By Tony Laska, Executive Vice President – Chief Information Officer, Brickstreet Insurance
Common Sense is defined by the Urban Dictionary as “what I think others should know” or by Dictionary.Com as “sound practical judgement that is independent of specialized knowledge, training, or the like; normal native intelligence”. In both these definitions it’s implied that a person has some basic cognitive knowledge that others can expect that their actions will align with an outcome you desire.
We all have people we assign tasks; they make a bad choice; and we end up wondering how it happened when we think they should know how to get the job done. When these situations occur leaders question the existence of this competency, “common sense”? Is it that the people we hire have a temporary lapse; become too dependent on the reliance of others; are fearful the outcome will ruin their career; or worse yet, they just don’t care?
As a leader in organization I often wonder why people take certain actions that are contrary to what I think they should know. In most cases the outcomes are manageable despite the frenzy it can create. However there are times when decisions are made and the outcome is a big deal. Whatever the situation is that questions common sense, the leader of an organization has to decide the path to take with that person.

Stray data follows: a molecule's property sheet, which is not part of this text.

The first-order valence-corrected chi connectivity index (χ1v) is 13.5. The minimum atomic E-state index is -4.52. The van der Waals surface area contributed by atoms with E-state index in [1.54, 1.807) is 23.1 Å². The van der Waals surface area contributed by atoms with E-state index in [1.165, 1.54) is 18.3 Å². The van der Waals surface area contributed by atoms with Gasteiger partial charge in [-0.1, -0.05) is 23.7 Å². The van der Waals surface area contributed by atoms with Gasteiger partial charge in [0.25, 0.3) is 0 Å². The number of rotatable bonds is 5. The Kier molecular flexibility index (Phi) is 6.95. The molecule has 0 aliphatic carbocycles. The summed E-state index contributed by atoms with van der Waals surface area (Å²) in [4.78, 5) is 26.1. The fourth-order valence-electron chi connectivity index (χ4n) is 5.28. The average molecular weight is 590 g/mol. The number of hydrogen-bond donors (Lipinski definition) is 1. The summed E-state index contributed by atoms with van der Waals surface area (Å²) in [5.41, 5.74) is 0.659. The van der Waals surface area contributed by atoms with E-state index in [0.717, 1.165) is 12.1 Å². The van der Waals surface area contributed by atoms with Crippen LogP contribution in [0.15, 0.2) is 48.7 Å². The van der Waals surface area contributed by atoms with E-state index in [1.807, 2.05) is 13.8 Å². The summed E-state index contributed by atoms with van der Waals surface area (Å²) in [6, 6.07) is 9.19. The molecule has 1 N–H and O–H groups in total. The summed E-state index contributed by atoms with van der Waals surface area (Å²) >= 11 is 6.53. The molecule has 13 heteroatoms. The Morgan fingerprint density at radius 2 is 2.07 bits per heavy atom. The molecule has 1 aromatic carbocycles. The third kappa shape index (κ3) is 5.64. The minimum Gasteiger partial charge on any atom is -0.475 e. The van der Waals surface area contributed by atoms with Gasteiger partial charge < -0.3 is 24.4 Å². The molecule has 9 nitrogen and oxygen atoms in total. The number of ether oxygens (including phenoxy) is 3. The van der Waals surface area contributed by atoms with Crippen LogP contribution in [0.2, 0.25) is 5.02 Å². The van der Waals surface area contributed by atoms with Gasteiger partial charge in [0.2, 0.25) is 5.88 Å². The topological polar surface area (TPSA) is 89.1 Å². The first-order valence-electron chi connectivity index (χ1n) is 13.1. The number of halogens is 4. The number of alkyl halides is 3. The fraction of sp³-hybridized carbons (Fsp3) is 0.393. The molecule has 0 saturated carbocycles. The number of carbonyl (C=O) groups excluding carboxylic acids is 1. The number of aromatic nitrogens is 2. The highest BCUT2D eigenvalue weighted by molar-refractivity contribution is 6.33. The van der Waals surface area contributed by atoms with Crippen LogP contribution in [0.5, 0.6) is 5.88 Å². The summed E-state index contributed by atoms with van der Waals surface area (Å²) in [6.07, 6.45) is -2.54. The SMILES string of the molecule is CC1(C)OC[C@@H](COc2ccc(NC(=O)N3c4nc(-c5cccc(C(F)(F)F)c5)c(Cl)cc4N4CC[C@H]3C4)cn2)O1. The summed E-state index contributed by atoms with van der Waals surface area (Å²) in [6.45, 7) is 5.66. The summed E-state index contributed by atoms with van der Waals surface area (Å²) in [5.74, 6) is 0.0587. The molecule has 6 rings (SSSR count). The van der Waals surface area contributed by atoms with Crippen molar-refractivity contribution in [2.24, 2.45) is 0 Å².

I would suggest that the leader’s response to these situations is critical in creating a trusting environment where people can do their best work. As the leader start by asking the following questions, was I:
- clear with my vision
- realistic with my expectations
- concise and direct with my feedback
- empathetic when they needed coaching or advice
If I’m truthful with my part then I ask;
- was this the right assignment for this person
- did they have the tools needed to make the correct choices
- did they reach out for help
- do they truly care about the outcome
All of these questions and the reflection on the path an individual takes can help the leader and individual learn from the situation. If leaders create a learning environment and there is no punitive outcome, trust will be created in the organization. Trust is a key building block to empowering people to use their knowledge and common sense when making decisions for the organization. When we trust one another, we know that they will care enough about their work that any mishap will bother them more than any feedback the leader provides. Trust your people to use their common sense in decision making and avoid the negative feedback that can cause their common sense to come up missing.